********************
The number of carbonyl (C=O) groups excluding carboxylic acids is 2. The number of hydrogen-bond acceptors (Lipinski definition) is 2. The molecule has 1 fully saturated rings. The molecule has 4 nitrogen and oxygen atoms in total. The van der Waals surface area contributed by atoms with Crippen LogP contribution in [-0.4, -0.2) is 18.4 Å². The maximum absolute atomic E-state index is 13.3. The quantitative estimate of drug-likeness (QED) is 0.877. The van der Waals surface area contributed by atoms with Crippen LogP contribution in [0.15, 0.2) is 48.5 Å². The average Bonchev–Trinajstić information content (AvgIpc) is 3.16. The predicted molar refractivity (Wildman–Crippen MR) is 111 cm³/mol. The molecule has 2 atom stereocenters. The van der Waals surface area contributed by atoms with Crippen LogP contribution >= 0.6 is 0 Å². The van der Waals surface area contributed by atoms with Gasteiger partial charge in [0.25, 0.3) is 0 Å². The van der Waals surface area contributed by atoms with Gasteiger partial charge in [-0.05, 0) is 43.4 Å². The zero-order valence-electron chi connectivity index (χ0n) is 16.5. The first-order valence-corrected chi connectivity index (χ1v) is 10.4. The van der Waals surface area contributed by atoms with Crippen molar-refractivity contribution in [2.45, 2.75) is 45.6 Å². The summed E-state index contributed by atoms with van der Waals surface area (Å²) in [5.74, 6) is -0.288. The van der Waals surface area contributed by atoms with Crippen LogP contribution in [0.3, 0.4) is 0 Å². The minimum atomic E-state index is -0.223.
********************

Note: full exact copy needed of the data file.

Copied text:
The number of carbonyl (C=O) groups excluding carboxylic acids is 2. The number of hydrogen-bond acceptors (Lipinski definition) is 2. The molecule has 1 fully saturated rings. The molecule has 4 nitrogen and oxygen atoms in total. The van der Waals surface area contributed by atoms with Crippen LogP contribution in [-0.4, -0.2) is 18.4 Å². The maximum absolute atomic E-state index is 13.3. The quantitative estimate of drug-likeness (QED) is 0.877. The van der Waals surface area contributed by atoms with Crippen LogP contribution in [0.15, 0.2) is 48.5 Å². The average Bonchev–Trinajstić information content (AvgIpc) is 3.16. The predicted molar refractivity (Wildman–Crippen MR) is 111 cm³/mol. The molecule has 2 atom stereocenters. The van der Waals surface area contributed by atoms with Crippen LogP contribution >= 0.6 is 0 Å². The van der Waals surface area contributed by atoms with Gasteiger partial charge in [0.25, 0.3) is 0 Å². The van der Waals surface area contributed by atoms with Gasteiger partial charge in [-0.05, 0) is 43.4 Å². The zero-order valence-electron chi connectivity index (χ0n) is 16.5. The first-order valence-corrected chi connectivity index (χ1v) is 10.4. The van der Waals surface area contributed by atoms with Crippen molar-refractivity contribution in [2.45, 2.75) is 45.6 Å². The summed E-state index contributed by atoms with van der Waals surface area (Å²) in [5.74, 6) is -0.288. The van der Waals surface area contributed by atoms with Crippen LogP contribution in [0.3, 0.4) is 0 Å². The minimum atomic E-state index is -0.223.